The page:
Silvia Mandolini with MAGIK
Experience the beautiful sounds of this international collaboration between virtuosic Italian violinist Silvia Mandolini, and magik (Kenton Loewen, drums; Marina Hasselberg, cello; Giorgio Magnanensi, diffusion and live electronics).
The evening will feature two world premieres: one from Vancouver-based cellist and composer Stefan Hintersteininger, and the other from Italian composer Silvia Teatini.
Hintersteininger’s new piece, Beethoven Symphony 6.2.0, reimagines Beethoven’s Pastoral Symphony for violin, cello, percussion and electronics. Commissioned by Vancouver New Music as part of BTHVN 2020, this concert will present its world premiere performance, alongside works by Luciano Berio, Roberto Cima, Giorgio Magnanensi, and Silvio Palmieri, as well as the world premiere of Serena Teatini’s Pannelli Invisibili (Invisible Brushes).
Silvio Palmieri, Tu M’ (1990)
Roberto Cima, L’Angelo di Klee (2014)
Serena Teatini, Pennelli Invisibili (2020)
Luciano Berio, Sequenza VIII (1976)
Stefan Hintersteininger, Beethoven Symphony 6.2.0 (2019)
Giorgio Magnanensi, Deux Tableaux (2019)
MAGIK, TDU/SIL (2020)
Silivia Mandolini studied music in Montreal, and worked with the Ensemble Contemporain de Montréal (ECM, Véronique Lacroix) and the Montreal Baroque Orchestra (MBO, Joël Thiffault). In 1994, she left Montreal for Italy. As an orchestral violinist, she has played under the baton of Chung, Pappano, Gergiev, Temirkanov, Janowski, Inbal, Gatti, and Oren. Together with pianist Brigitte Poulin, Mandolini gave a recital at the Biennale di Venezia in 2009 and at the Milano Musica festival in 2008. She has been a member of the Orchestra del Teatro Comunale di Bologna since 2008. In 2012, together with the conductor and violinist Fabio Sperandio, she founded the Zipangu string ensemble, dedicated to the music of today.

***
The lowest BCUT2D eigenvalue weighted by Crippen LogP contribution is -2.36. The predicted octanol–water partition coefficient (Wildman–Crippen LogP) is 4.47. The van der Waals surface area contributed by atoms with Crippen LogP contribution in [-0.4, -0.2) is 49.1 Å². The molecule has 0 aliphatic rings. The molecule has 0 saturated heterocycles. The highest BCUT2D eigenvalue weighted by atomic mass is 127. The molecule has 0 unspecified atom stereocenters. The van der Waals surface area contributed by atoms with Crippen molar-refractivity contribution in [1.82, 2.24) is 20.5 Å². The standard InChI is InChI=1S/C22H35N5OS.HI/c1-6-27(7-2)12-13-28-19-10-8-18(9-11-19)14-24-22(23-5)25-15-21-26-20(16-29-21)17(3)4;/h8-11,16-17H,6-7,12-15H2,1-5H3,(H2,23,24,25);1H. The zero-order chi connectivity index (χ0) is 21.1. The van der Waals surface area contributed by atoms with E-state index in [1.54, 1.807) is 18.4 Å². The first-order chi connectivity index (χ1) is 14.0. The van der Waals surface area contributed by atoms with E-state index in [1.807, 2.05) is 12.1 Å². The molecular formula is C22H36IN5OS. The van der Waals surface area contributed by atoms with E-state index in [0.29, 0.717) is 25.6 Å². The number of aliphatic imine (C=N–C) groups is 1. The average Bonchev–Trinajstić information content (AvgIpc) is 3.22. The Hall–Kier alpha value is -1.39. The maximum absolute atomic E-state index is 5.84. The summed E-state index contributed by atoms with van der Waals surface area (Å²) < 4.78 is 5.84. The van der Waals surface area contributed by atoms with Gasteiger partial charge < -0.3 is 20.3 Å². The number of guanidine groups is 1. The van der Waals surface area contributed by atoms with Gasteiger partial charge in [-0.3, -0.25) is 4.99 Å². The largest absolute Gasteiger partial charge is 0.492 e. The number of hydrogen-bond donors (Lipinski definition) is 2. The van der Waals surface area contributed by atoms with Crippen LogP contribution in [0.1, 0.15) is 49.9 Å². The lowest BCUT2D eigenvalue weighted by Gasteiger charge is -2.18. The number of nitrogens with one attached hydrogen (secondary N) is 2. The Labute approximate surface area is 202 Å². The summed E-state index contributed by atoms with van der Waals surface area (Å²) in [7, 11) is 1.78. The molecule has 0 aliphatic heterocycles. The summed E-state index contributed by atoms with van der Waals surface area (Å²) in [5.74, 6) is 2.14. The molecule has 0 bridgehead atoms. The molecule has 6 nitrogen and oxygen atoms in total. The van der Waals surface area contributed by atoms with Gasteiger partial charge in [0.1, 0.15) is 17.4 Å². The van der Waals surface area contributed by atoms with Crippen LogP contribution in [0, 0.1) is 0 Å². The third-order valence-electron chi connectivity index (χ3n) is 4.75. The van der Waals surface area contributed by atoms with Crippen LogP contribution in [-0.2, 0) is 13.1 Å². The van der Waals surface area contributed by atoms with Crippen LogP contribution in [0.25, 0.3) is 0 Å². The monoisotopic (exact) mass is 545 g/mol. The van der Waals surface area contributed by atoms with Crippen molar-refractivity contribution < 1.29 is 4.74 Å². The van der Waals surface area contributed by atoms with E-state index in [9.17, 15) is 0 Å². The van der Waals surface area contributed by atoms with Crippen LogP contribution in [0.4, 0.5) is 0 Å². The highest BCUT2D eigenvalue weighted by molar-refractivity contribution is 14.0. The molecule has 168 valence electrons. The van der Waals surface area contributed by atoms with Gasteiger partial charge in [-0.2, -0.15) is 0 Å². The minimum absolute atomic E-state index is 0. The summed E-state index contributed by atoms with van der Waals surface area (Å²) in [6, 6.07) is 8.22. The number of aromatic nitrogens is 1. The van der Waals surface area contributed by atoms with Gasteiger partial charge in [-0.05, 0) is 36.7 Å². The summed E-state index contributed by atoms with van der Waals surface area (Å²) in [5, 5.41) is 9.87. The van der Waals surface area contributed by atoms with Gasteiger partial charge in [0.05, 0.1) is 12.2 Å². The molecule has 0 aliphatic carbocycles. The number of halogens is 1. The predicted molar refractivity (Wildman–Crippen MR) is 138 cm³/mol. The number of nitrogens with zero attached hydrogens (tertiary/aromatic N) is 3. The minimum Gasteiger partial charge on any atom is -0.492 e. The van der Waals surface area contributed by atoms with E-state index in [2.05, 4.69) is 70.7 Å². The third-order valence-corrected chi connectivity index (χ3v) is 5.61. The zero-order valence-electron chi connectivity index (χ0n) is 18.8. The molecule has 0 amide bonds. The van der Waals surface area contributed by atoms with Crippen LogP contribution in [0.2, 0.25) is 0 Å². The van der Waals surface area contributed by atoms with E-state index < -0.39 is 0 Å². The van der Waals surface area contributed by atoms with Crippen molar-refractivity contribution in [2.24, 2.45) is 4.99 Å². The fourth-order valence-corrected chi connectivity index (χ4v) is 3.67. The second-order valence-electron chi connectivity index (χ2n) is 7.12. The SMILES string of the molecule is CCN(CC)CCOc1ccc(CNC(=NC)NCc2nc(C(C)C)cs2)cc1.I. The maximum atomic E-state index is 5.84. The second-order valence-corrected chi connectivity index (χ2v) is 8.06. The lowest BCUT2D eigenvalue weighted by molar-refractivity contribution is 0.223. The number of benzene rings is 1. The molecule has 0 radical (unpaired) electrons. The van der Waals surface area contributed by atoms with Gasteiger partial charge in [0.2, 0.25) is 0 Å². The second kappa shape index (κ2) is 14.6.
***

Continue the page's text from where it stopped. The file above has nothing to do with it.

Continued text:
MAGIK is a new Vancouver-based project that plays within a multi-layered, live electro acoustic surround sound-space among flat audio panels of hand cut West Coast Red Cedar, Sitka Spruce and Pacific Maple. The panels serve both as wooden resonators and diffusers, becoming the medium of magik’s written and improvised soundscapes.